An incredibly close contest for pole between Mercedes and Red Bull at Imola is great news for the 2021 Formula 1 championship, confirming the Bahrain suggestion that we have a genuine battle on our hands between the two best teams and two best drivers in F1.
In Bahrain Max Verstappen’s margin of superiority in qualifying was exaggerated by a mistake from Lewis Hamilton under braking for Turn 10 – the Mercedes’ weakest part of the circuit, where its front end just could not withstand the combined lateral and braking load imposed there and would repeatedly lock a front wheel.
Around Imola on Saturday it was the Red Bull which was the more challenging drive, more alert and responsive than the Mercedes but demanding more input from the driver on the entry phase of the corner.
Hamilton took pole with a lap that was as close to perfection as Verstappen’s had been in Bahrain, but both Red Bull drivers made pole-costing errors on their final runs – Verstappen’s at Turn 3 where he had two wheels on the dirt as he exited Tamburello, then another in the final sector. Sergio Perez lost crucial time at the final turn where he dipped a right-rear wheel just a little too far beyond the kerb.
“We can see that if you put Verstappen’s ideal lap together he would have been on a comfortable pole,” accepted Mercedes’ Toto Wolff.
“Lewis’s lap today was very good. We’ve worked hard to sort out the balance issues we had in Bahrain. The driveability of the power unit got better, track conditions were very different. They all played a part.
“But compare Max’s lap without the mistake and Max would have been solidly on pole – maybe not as much as in Bahrain but still there. All those things combined are what gave us pole today.”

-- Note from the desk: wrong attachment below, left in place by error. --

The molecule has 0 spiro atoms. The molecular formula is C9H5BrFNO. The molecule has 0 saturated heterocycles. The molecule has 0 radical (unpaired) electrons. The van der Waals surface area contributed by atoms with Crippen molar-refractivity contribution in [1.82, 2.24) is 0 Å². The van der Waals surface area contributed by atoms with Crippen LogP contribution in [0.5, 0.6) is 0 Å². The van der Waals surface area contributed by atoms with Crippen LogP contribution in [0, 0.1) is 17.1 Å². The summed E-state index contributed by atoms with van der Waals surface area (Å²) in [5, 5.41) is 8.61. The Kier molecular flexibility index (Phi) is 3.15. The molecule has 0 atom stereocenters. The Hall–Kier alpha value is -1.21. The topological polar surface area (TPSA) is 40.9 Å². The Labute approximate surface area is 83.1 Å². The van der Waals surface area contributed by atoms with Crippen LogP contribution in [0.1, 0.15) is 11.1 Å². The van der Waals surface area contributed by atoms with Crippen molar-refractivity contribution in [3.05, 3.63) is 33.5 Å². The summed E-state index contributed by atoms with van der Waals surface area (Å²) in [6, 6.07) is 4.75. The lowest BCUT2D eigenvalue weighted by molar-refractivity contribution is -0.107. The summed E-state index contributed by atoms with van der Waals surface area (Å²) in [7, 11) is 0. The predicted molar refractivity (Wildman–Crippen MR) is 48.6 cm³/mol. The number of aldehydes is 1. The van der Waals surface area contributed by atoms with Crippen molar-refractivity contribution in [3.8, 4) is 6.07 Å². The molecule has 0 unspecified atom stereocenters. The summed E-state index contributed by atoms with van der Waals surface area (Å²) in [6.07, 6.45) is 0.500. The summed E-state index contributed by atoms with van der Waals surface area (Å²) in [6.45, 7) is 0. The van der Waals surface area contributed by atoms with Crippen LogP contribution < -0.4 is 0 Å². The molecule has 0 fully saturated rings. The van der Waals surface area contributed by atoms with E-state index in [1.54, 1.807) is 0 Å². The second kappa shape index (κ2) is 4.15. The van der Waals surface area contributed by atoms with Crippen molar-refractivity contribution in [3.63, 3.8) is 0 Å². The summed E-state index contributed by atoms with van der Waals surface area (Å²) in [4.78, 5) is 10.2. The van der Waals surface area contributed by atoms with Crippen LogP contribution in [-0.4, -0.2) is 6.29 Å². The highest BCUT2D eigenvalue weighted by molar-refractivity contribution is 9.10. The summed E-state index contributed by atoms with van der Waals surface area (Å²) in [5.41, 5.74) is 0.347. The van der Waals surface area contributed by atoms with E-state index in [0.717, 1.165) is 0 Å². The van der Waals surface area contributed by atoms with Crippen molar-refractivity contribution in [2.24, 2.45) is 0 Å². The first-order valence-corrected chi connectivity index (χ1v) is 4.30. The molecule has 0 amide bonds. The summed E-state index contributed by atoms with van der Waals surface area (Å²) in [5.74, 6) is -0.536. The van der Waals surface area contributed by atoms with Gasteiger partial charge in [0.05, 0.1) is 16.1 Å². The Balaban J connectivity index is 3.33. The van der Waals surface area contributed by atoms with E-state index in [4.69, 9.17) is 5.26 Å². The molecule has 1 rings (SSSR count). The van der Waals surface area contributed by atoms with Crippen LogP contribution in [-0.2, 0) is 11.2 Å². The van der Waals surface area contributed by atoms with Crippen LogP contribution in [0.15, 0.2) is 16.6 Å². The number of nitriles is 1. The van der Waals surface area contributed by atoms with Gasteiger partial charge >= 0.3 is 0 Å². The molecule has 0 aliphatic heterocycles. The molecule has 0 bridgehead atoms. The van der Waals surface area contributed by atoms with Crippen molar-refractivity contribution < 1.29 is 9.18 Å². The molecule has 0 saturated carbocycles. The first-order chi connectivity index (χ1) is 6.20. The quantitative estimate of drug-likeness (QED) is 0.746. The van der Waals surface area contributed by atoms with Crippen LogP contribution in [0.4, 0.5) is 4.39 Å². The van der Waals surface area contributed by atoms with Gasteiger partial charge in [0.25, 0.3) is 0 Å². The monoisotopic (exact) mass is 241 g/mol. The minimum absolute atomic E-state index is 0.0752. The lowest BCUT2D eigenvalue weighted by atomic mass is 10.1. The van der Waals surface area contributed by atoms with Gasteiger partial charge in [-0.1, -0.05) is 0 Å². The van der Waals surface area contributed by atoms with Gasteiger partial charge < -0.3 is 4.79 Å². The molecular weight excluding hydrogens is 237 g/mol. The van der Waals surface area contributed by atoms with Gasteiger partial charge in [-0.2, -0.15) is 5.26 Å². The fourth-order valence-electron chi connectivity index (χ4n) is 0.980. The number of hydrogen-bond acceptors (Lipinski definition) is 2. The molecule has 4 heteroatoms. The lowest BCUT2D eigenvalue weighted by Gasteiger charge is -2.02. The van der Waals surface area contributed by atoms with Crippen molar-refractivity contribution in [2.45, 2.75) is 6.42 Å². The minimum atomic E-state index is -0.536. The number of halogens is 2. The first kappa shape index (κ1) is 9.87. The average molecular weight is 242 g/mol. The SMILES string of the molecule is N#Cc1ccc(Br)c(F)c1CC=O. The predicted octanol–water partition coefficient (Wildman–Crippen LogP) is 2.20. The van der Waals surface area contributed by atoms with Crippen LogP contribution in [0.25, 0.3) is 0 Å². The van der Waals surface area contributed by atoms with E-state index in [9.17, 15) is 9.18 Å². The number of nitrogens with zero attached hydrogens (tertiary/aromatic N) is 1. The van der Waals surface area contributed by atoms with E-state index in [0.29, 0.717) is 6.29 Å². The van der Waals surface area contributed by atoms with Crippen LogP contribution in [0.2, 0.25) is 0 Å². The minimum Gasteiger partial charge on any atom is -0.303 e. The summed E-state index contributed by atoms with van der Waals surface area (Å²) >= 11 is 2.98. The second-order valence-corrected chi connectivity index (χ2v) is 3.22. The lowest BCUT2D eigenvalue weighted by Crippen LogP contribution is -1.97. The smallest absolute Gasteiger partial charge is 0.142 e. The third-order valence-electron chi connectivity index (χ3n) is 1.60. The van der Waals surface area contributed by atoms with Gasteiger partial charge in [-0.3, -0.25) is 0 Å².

Verstappen missed pole by 0.087s but his combined errors cost 0.186s to his theoretical best. Perez lost out on pole by just 0.035s: more than his last turn error cost him.
Make the ideal sector combination for all of the top three and they would line up as:
1. Verstappen 1m14.312s
2. Hamilton 1m14.328s
3. Perez 1m14.357s
Just a slightly different set of demands has decided things in favour of one team rather than the other, lending hope of a perfectly poised battle for the season to come.
Around the high-speed sweeps of Imola, on a cooler and grippier track surface than Bahrain, the Mercedes needed to be very finely-tuned within a tiny window of set-up to keep it from understeering excessively, but once in that window it worked very well.
The Red Bull too had a narrow window here, notably more so than in Bahrain. It retains superb agility on corner entry but around the super high-speed sweeps of this place and on a track surface considerably grippier than Bahrain’s, that brought with it a somewhat more nervy car in which it was easier to make errors.
The high-rake concept and the enhanced way it moves the aero balance forwards as the car slows for a corner is for sure contributing to the Red Bull’s more responsive behaviour. But this is seen to best effect into slow corners, of which there are very few around Imola. Into fast corners, it can be a challenge.
The key to a good lap around here isn’t so much virtuosity as inch-perfect consistency and momentum. That’s easier to do if the car isn’t aggressively pointing into the turn, eager to get to the next one but demanding the driver keep up with the consequences.
A car with a slight tendency towards understeer – ie the Mercedes since its set-up has been refined to keep it away from the wayward rear end it suffered in Bahrain testing – is always going to be an easier drive around here.
“Here we were very rarely over the temperature [threshold] of the tyres, unlike in Bahrain,” explained Hamilton, “and that’s brought us more into line with the Red Bulls.